puc-header

Lymphatic Metastasis of Virulent Extracellular Bacteria Drives Systemic Infection

42 Pages Posted: 19 May 2019 Sneak Peek Status: Review Complete

See all articles by Matthew Siggins

Matthew Siggins

Imperial College London - Department of Medicine; Imperial College London - MRC Centre for Molecular Bacteriology & Infection

Nicola N. Lynskey

Imperial College London - Department of Medicine; Imperial College London - MRC Centre for Molecular Bacteriology & Infection

Lucy E. Lamb

Imperial College London - Department of Medicine

Louise A. Johnson

University of Oxford - MRC Weatherall Institute of Molecular Medicine

Kristin K. Huse

Imperial College London - Department of Medicine; Imperial College London - MRC Centre for Molecular Bacteriology & Infection

Max Pearson

Imperial College London - Section of Infectious Diseases and Immunity; Imperial College London - Department of Medicine; Imperial College London - MRC Centre for Molecular Bacteriology & Infection

Suneale Banerji

University of Oxford - MRC Weatherall Institute of Molecular Medicine

Claire E. Turner

Imperial College London - Department of Medicine; University of Sheffield - Department of Molecular Biology and Biotechnology

Kevin Woollard

Imperial College London - Department of Medicine

David G. Jackson

University of Oxford - MRC Weatherall Institute of Molecular Medicine

Shiranee Sriskandan

Imperial College London - Department of Medicine; Imperial College London - MRC Centre for Molecular Bacteriology & Infection; Imperial College London - NIHR Health Protection Research Unit in Healthcare Associated Infections and Antimicrobial Resistance

More...

Abstract

Lymphatic vessels carry fluid from tissues back to the bloodstream through filtering lymph nodes that limit infection and restrict passage of pathogens; ability to exploit these conduits is ascribed only to cancer cells and a small number of, principally intracellular, pathogens. Here, we report that Streptococcus pyogenes and other extracellular bacteria rapidly escape a local infection site and enter the blood circulation via the lymphatics, passing through sequential draining lymph nodes, and transiting in inter-nodal efferent lymphatic vessels, not blood vessels. Notably, S. pyogenes remain extracellular within lymphatic vessels and lymph nodes. By subverting innate immune responses to infection foci in lymph nodes, metastatic S. pyogenes replicate and seed intense bacteremia and systemic disease. Our findings identify extracellular lymphatic metastasis as the primary route of bacterial dissemination that provides both a survival niche and a conduit to reach the bloodstream and distant tissues for a range of bacteria.

Suggested Citation

Siggins, Matthew and Lynskey, Nicola N. and Lamb, Lucy E. and Johnson, Louise A. and Huse, Kristin K. and Pearson, Max and Banerji, Suneale and Turner, Claire E. and Woollard, Kevin and Jackson, David G. and Sriskandan, Shiranee, Lymphatic Metastasis of Virulent Extracellular Bacteria Drives Systemic Infection (April 30, 2019). Available at SSRN: https://ssrn.com/abstract=3380255 or http://dx.doi.org/10.2139/ssrn.3380255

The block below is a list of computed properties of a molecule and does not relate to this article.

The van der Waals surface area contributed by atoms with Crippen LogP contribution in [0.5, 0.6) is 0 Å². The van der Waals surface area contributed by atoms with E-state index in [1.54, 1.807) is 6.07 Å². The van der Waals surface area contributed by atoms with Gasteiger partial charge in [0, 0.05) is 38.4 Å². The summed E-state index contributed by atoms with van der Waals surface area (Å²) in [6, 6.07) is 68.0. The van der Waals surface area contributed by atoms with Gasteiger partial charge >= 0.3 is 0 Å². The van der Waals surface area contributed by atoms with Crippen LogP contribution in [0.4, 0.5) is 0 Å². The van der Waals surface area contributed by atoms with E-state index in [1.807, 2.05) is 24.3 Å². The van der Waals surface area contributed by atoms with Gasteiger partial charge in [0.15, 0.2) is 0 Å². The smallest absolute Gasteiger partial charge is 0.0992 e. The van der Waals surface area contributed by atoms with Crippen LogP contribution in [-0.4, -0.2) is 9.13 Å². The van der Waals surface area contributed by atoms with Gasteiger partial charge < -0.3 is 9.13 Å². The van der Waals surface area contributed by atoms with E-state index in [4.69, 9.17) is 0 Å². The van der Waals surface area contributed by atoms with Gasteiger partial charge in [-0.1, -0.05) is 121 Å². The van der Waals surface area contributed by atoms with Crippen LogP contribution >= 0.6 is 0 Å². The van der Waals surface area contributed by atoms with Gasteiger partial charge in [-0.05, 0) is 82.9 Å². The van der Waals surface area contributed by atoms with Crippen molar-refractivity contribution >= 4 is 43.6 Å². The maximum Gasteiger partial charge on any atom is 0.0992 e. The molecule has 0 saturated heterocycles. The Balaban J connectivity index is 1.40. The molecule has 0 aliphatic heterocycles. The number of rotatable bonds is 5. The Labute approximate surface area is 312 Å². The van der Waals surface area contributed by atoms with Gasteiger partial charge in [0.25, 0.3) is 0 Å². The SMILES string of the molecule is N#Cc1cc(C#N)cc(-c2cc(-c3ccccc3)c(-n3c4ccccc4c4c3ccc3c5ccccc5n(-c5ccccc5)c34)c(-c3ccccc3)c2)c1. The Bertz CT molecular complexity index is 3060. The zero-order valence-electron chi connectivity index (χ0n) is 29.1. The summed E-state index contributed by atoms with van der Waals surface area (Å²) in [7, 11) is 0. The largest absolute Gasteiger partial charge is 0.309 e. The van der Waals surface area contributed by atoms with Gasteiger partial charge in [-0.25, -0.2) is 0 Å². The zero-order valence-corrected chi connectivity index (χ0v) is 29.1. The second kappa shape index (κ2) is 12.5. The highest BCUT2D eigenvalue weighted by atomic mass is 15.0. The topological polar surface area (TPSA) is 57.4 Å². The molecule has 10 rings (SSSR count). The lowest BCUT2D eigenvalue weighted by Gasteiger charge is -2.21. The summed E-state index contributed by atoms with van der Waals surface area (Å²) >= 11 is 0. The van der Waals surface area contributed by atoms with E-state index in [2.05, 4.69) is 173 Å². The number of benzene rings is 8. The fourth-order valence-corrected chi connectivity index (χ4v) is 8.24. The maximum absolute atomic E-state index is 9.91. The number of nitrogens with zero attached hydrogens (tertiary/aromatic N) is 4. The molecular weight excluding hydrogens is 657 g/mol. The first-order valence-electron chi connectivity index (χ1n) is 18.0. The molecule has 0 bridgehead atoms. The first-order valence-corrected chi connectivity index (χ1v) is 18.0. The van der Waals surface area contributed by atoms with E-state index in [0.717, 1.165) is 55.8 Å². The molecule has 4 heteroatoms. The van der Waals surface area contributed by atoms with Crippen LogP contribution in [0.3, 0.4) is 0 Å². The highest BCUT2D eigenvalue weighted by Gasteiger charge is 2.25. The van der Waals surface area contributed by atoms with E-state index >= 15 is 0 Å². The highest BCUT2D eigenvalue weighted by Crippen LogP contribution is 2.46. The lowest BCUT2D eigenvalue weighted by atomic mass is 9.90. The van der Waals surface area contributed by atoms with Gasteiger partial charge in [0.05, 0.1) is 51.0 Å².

This is a paper under consideration at Cell Press and has not been peer-reviewed.

Matthew Siggins

Imperial College London - Department of Medicine ( email )

South Kensington Campus
Exhibition Road
London, Greater London SW7 2AZ
United Kingdom

Imperial College London - MRC Centre for Molecular Bacteriology & Infection ( email )

London
United Kingdom

Nicola N. Lynskey

Imperial College London - Department of Medicine

South Kensington Campus
Exhibition Road
London, Greater London SW7 2AZ
United Kingdom

Imperial College London - MRC Centre for Molecular Bacteriology & Infection

London
United Kingdom

Lucy E. Lamb

Imperial College London - Department of Medicine

South Kensington Campus
Exhibition Road
London, Greater London SW7 2AZ
United Kingdom

Louise A. Johnson

University of Oxford - MRC Weatherall Institute of Molecular Medicine

Oxford, Oxfordshire, England
United Kingdom

Kristin K. Huse

Imperial College London - Department of Medicine

South Kensington Campus
Exhibition Road
London, Greater London SW7 2AZ
United Kingdom

Imperial College London - MRC Centre for Molecular Bacteriology & Infection

London
United Kingdom

Max Pearson

Imperial College London - Section of Infectious Diseases and Immunity

London
United Kingdom

Imperial College London - Department of Medicine

South Kensington Campus
Exhibition Road
London, Greater London SW7 2AZ
United Kingdom

Imperial College London - MRC Centre for Molecular Bacteriology & Infection

London
United Kingdom

Suneale Banerji

University of Oxford - MRC Weatherall Institute of Molecular Medicine

Oxford, Oxfordshire, England
United Kingdom

Claire E. Turner

Imperial College London - Department of Medicine

South Kensington Campus
Exhibition Road
London, Greater London SW7 2AZ
United Kingdom

University of Sheffield - Department of Molecular Biology and Biotechnology

United Kingdom

Kevin Woollard

Imperial College London - Department of Medicine

South Kensington Campus
Exhibition Road
London, Greater London SW7 2AZ
United Kingdom

David G. Jackson

University of Oxford - MRC Weatherall Institute of Molecular Medicine

Oxford, Oxfordshire, England
United Kingdom

Shiranee Sriskandan (Contact Author)

Imperial College London - Department of Medicine ( email )

South Kensington Campus
Exhibition Road
London, Greater London SW7 2AZ
United Kingdom

Imperial College London - MRC Centre for Molecular Bacteriology & Infection ( email )

London
United Kingdom

Imperial College London - NIHR Health Protection Research Unit in Healthcare Associated Infections and Antimicrobial Resistance ( email )

London
United Kingdom

Click here to go to Cell.com

Go to Cell.com

Paper statistics

Abstract Views
148
Downloads
9